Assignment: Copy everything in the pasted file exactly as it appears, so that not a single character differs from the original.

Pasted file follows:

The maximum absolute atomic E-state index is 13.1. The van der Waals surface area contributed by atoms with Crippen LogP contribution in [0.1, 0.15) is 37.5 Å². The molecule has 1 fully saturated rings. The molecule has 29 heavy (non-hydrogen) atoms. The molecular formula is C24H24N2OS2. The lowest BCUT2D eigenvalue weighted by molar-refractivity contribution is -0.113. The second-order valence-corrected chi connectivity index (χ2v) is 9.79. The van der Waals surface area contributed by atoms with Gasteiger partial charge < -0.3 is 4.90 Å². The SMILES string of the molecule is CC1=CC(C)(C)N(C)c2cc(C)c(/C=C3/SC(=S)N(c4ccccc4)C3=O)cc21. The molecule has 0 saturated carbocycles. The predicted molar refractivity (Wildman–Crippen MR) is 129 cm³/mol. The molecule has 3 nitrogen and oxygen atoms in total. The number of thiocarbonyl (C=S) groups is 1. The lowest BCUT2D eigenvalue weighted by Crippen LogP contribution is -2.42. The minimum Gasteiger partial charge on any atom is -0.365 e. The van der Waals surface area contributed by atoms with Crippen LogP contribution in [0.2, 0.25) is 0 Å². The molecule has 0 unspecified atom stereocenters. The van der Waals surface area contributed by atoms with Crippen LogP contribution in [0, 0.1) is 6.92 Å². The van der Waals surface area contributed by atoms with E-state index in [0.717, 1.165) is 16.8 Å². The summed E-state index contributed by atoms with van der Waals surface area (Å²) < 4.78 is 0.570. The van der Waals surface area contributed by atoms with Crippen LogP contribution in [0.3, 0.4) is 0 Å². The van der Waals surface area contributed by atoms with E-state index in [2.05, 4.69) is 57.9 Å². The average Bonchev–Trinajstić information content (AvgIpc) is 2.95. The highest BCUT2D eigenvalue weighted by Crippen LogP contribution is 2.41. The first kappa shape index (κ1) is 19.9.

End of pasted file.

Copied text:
The maximum absolute atomic E-state index is 13.1. The van der Waals surface area contributed by atoms with Crippen LogP contribution in [0.1, 0.15) is 37.5 Å². The molecule has 1 fully saturated rings. The molecule has 29 heavy (non-hydrogen) atoms. The molecular formula is C24H24N2OS2. The lowest BCUT2D eigenvalue weighted by molar-refractivity contribution is -0.113. The second-order valence-corrected chi connectivity index (χ2v) is 9.79. The van der Waals surface area contributed by atoms with Gasteiger partial charge < -0.3 is 4.90 Å². The SMILES string of the molecule is CC1=CC(C)(C)N(C)c2cc(C)c(/C=C3/SC(=S)N(c4ccccc4)C3=O)cc21. The molecule has 0 saturated carbocycles. The predicted molar refractivity (Wildman–Crippen MR) is 129 cm³/mol. The molecule has 3 nitrogen and oxygen atoms in total. The number of thiocarbonyl (C=S) groups is 1. The lowest BCUT2D eigenvalue weighted by Crippen LogP contribution is -2.42. The minimum Gasteiger partial charge on any atom is -0.365 e. The van der Waals surface area contributed by atoms with Crippen LogP contribution in [0.2, 0.25) is 0 Å². The molecule has 0 unspecified atom stereocenters. The van der Waals surface area contributed by atoms with Crippen LogP contribution in [0, 0.1) is 6.92 Å². The van der Waals surface area contributed by atoms with E-state index in [0.717, 1.165) is 16.8 Å². The summed E-state index contributed by atoms with van der Waals surface area (Å²) < 4.78 is 0.570. The van der Waals surface area contributed by atoms with Crippen LogP contribution in [0.3, 0.4) is 0 Å². The van der Waals surface area contributed by atoms with E-state index in [2.05, 4.69) is 57.9 Å². The average Bonchev–Trinajstić information content (AvgIpc) is 2.95. The highest BCUT2D eigenvalue weighted by Crippen LogP contribution is 2.41. The first kappa shape index (κ1) is 19.9.